On Jan. 10, Japan’s Nuclear Regulation Authority (NRA) revealed that the magnitude 7.6 earthquake which struck Japan on New Year’s Day caused such intense shaking that a section of the Shika Nuclear Power Plant, located on the Sea of Japan in the Ishikawa prefecture, was shaken beyond the levels it was designed for.
The buildings were designed to withstand 918 Galileo units (Gal) of shaking, but the quake caused shaking in the basement of the unit 1 reactor building to be measured at 957 Gal, authorities revealed.
“Both units 1 and 2 had been idle and no problems have been reported with functions such as cooling the pool with spent fuel rods, according to the nuclear watchdog. The buildings also sustained no damage,” Nikkei Asia reported.
The plant was also hit with a three meter high tsunami following the quake, however, according to the Hokuriku Electric Power Company, who operates the facility, minimal damage was sustained.
The tsunami hit some of the power transformers in units 1 and 2, causing minor damage and an oil leak and rendering some power supplies unusable. Authorities have not disclosed when these will be repaired however have readied diesel generators to be used in the event of a power shortage and is currently relying on backup power transformers.
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Radiation monitoring posts online
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According to authorities, the facility operates 116 radiation monitoring posts, six of which were damaged and taken offline following the quake. Replacement posts have been deployed and set up at five locations, the authority said.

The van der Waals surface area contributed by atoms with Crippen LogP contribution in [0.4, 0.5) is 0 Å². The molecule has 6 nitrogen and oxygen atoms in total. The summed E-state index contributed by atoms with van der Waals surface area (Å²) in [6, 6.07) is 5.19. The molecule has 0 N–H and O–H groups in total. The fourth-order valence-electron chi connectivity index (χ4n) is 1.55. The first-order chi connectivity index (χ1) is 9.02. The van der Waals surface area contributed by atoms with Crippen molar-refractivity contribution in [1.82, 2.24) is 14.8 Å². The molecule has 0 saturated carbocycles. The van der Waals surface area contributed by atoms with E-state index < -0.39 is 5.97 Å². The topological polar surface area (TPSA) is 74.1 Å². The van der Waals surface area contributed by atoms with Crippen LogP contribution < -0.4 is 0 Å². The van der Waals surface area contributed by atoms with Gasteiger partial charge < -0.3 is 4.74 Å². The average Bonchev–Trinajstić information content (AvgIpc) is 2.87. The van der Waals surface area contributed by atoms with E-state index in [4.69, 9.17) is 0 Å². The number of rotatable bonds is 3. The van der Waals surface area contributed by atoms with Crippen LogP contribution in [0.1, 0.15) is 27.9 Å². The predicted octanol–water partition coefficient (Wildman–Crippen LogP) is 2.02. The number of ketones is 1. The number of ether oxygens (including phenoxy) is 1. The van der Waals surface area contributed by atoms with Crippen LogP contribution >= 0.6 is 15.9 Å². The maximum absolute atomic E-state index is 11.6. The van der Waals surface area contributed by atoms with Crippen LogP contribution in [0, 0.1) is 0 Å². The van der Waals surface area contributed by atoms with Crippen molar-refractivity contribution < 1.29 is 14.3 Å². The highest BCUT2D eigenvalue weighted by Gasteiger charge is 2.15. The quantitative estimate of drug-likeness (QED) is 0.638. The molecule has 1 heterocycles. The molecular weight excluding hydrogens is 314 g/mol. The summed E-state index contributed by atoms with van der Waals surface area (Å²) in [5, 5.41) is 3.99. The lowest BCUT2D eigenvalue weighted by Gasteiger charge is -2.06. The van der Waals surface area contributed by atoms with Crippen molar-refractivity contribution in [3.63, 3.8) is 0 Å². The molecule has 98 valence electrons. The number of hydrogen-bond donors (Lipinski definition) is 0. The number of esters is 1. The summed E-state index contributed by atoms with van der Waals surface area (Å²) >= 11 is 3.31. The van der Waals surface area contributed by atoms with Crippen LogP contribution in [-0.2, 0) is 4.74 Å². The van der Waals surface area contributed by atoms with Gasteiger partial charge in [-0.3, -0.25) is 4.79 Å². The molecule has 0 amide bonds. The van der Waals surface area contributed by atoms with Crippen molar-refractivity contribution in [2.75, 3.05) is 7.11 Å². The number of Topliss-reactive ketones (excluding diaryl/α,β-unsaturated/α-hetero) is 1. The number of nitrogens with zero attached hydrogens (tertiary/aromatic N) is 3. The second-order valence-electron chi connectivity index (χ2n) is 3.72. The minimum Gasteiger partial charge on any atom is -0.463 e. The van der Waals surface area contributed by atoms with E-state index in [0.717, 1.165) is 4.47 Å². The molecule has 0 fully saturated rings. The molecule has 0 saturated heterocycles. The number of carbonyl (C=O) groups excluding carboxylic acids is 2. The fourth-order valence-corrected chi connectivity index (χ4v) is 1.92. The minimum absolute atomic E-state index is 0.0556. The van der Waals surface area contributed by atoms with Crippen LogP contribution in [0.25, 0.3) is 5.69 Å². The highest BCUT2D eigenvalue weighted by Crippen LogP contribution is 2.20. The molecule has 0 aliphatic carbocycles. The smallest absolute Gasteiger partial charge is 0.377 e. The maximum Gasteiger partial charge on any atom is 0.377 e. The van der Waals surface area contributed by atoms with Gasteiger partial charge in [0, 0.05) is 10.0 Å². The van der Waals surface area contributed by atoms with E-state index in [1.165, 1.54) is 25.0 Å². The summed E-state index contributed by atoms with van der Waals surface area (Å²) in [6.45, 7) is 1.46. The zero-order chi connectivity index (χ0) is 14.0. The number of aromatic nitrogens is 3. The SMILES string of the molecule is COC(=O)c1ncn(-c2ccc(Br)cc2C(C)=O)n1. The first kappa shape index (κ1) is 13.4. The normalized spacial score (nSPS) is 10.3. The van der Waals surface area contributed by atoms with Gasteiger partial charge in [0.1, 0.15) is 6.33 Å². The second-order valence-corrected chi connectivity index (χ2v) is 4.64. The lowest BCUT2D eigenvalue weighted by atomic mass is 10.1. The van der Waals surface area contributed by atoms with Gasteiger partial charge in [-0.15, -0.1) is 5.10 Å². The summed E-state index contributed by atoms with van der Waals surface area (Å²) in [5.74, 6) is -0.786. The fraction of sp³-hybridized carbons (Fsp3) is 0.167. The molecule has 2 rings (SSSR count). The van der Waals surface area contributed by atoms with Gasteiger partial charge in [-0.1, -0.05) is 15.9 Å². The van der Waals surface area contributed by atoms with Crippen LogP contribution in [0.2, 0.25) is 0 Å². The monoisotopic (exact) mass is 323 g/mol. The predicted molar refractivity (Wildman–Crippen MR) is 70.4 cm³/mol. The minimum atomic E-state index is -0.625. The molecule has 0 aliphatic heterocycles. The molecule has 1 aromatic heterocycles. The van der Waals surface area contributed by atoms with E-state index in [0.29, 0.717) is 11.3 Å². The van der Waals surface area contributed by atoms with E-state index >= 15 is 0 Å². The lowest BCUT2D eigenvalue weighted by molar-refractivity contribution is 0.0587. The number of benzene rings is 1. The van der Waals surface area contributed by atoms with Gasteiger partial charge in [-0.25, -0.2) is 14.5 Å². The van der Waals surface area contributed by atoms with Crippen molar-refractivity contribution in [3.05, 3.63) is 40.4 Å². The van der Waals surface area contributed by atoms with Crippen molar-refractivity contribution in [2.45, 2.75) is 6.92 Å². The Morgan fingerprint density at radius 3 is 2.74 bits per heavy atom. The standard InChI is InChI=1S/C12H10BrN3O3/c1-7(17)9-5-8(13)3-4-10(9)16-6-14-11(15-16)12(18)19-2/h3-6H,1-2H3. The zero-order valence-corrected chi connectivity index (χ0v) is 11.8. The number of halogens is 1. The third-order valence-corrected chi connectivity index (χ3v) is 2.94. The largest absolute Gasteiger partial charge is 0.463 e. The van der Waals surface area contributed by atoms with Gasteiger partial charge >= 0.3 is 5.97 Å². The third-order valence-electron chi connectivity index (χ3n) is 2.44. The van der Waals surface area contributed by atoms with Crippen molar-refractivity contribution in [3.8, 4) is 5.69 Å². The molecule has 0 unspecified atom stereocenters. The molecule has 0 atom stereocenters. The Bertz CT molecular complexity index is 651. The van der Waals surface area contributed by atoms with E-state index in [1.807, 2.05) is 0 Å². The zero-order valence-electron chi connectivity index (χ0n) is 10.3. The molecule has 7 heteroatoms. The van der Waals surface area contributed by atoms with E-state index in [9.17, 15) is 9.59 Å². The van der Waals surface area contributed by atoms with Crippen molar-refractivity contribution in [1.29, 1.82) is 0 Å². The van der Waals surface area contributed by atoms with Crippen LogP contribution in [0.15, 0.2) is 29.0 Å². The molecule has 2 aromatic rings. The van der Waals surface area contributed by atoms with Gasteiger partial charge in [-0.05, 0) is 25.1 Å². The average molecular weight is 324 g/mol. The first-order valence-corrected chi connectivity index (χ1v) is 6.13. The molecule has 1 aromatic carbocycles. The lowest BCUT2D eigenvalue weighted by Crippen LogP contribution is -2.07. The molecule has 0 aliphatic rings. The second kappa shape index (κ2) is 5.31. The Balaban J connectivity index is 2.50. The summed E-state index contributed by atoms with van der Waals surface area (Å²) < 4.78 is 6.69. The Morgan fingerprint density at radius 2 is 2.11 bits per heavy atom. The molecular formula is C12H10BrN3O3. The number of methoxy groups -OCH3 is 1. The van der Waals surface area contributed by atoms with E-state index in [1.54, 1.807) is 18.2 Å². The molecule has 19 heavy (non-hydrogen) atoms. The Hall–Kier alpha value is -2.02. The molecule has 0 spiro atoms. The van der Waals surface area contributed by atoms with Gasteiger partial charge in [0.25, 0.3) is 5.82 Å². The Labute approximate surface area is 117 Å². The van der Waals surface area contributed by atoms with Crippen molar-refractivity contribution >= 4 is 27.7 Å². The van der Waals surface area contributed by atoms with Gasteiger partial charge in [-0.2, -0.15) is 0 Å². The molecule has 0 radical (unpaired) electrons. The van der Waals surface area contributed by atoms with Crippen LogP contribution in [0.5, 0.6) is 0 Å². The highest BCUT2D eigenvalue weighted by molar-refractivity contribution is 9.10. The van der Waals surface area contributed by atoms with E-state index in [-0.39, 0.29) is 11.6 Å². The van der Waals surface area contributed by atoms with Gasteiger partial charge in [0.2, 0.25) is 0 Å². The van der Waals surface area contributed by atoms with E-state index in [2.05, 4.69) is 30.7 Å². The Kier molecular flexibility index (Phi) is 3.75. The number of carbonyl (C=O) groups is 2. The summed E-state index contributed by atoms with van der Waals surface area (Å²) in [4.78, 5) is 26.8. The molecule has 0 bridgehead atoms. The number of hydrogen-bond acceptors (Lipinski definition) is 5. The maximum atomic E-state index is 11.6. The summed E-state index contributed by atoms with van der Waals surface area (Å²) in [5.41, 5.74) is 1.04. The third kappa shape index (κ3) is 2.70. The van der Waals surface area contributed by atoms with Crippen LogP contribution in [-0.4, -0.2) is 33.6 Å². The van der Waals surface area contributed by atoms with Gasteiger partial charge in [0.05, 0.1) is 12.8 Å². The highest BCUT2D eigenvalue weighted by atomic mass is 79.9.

A small oil spill, which authorities say may have come from a damaged power transformer for unit 2, was detected in the sea near the plant, but authorities say it poses no risk nor is it a radioactive leak.
Meanwhile, Japan’s nuclear safety regulators have told the operator of the plant to study the impact the quake had on operations.
Even though initial investigations found that the Shika nuclear power plant’s cooling systems and ability to contain radiation remains intact, the NRA ordered the investigation, reflecting the authorities increased vigilance following the Fukushima nuclear disaster.
The two Shika reactors were launched in 1993 and 2006, but have been offline since the 2011 disaster. The plant’s operator, Hokuriku Electric, applied to restart the No. 2 reactor in 2014. They hope to restart the No. 2 reactor by 2026, but the increased safety standards may cause further delays.
The New Year’s Day earthquake claimed the lives of at least 206 people, with dozens more unaccounted for.
Shika is a small town on the island nation’s west coast of the Noto peninsula, where authorities say the quake caused the most damage.
A number of buildings in the town collapsed and there were reports of landslides in the region.
The Associated Press reported that Japan’s powerful business organization Keidanren, Masakazu Tokura, who visited the plant last year, urged the utility on Tuesday to be fully transparent concerning the state of the plant.
“Many people are concerned, and I hope (the utility) provides adequate information at an appropriate time, “ Tokura said.